I love the writing Lilit Marcus, who’s revived Jewcy.com.
She comments: "I know that a large part of the reason I am so insecure about my religious identity is because of men I’ve dated and their judgments on my Jewishness. When I was dating a modern Orthodox guy, he considered me "not Jewish enough" because my mom isn’t Jewish, regardless of my level of observance or the depths of my beliefs. [Although, as Julie G. very cleverly pointed out, I am always Jewish enough for people to ask me to chip in for seder ingredients, even if everyone spends the meal telling me I should convert if I want to be taken seriously!] When I dated a secular guy, he called me "too Jewish" because I actually believed in G-d and didn’t just boil Judaism down to matzoh ball soup and holidays. It took a long time before I could define my faith in my terms, and not a man’s. I’m still struggling to decide where I belong (as this post indicates), but I’m a lot more confident than I used to be."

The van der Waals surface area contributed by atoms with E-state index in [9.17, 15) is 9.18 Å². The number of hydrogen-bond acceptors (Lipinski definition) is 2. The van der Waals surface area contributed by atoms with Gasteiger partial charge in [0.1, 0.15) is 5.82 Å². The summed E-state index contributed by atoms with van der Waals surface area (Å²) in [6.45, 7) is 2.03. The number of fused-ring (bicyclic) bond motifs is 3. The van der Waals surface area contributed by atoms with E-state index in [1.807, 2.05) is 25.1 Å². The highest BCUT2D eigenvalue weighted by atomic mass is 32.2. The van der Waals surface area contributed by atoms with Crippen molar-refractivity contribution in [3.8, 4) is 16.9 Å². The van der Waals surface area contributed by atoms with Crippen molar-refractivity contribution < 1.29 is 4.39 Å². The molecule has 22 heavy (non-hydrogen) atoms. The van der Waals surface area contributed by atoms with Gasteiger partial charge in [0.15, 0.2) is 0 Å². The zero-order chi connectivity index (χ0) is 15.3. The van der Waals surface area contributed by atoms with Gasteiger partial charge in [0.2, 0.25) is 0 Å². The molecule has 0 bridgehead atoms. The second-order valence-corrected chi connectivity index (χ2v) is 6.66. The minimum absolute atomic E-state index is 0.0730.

I think other people in these instances can only amplify our own insecurities, not create them. The reason the Orthodox make the non-Orthodox question their legitimacy is primarily because of the gulf in commitment between the typical member of an Orthodox shul and the typical member of a non-Orthodox shul.
Anonymous posts on the same Jewcy thread:
Orthodoxy is like moving to a law-abiding city, after foraging for berries, in constant terror, in the old Wild West. No, it’s not perfect. But it beats wandering around moon-calf, wondering what Jewish time it is, duh.
Is there anything more emotionally dangerous than non-Orthodox dating? The person opposite you isn’t clear what he is, or wants. Meanwhile, your tender little pink heart is both beating to quarters, and, getting older by the minute. Better stay home.
Go to Chabad. Get up to speed. Then see what experienced, trained, people think about your Situation. They can help. Rules can help. Anarchy isn’t as much fun as it’s cracked up to be.